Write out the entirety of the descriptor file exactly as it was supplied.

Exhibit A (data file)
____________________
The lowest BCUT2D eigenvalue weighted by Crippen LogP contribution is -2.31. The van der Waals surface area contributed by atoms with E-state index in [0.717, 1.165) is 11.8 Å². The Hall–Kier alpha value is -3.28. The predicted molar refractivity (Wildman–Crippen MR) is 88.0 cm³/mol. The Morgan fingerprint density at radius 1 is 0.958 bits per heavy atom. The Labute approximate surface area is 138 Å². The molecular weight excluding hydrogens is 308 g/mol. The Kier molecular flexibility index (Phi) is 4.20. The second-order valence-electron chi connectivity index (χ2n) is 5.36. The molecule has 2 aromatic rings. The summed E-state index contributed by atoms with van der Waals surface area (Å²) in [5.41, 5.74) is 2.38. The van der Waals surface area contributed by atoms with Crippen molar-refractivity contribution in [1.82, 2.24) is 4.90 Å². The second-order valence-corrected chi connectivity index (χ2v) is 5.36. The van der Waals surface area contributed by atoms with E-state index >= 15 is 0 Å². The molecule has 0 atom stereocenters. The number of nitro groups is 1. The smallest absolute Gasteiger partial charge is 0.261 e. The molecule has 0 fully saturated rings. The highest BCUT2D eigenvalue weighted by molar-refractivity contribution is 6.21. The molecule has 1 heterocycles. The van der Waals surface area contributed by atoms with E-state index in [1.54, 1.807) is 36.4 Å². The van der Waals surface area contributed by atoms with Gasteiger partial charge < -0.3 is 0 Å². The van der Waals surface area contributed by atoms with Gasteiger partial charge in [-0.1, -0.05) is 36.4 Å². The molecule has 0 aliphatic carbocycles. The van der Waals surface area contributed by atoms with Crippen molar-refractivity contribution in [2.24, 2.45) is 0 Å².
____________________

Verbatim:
The lowest BCUT2D eigenvalue weighted by Crippen LogP contribution is -2.31. The van der Waals surface area contributed by atoms with E-state index in [0.717, 1.165) is 11.8 Å². The Hall–Kier alpha value is -3.28. The predicted molar refractivity (Wildman–Crippen MR) is 88.0 cm³/mol. The Morgan fingerprint density at radius 1 is 0.958 bits per heavy atom. The Labute approximate surface area is 138 Å². The molecular weight excluding hydrogens is 308 g/mol. The Kier molecular flexibility index (Phi) is 4.20. The second-order valence-electron chi connectivity index (χ2n) is 5.36. The molecule has 2 aromatic rings. The summed E-state index contributed by atoms with van der Waals surface area (Å²) in [5.41, 5.74) is 2.38. The van der Waals surface area contributed by atoms with Crippen molar-refractivity contribution in [1.82, 2.24) is 4.90 Å². The second-order valence-corrected chi connectivity index (χ2v) is 5.36. The van der Waals surface area contributed by atoms with E-state index >= 15 is 0 Å². The molecule has 0 atom stereocenters. The number of nitro groups is 1. The smallest absolute Gasteiger partial charge is 0.261 e. The molecule has 0 fully saturated rings. The highest BCUT2D eigenvalue weighted by molar-refractivity contribution is 6.21. The molecule has 1 heterocycles. The van der Waals surface area contributed by atoms with E-state index in [1.54, 1.807) is 36.4 Å². The van der Waals surface area contributed by atoms with Gasteiger partial charge < -0.3 is 0 Å². The van der Waals surface area contributed by atoms with Gasteiger partial charge in [-0.1, -0.05) is 36.4 Å². The molecule has 0 aliphatic carbocycles. The van der Waals surface area contributed by atoms with Crippen molar-refractivity contribution in [2.24, 2.45) is 0 Å².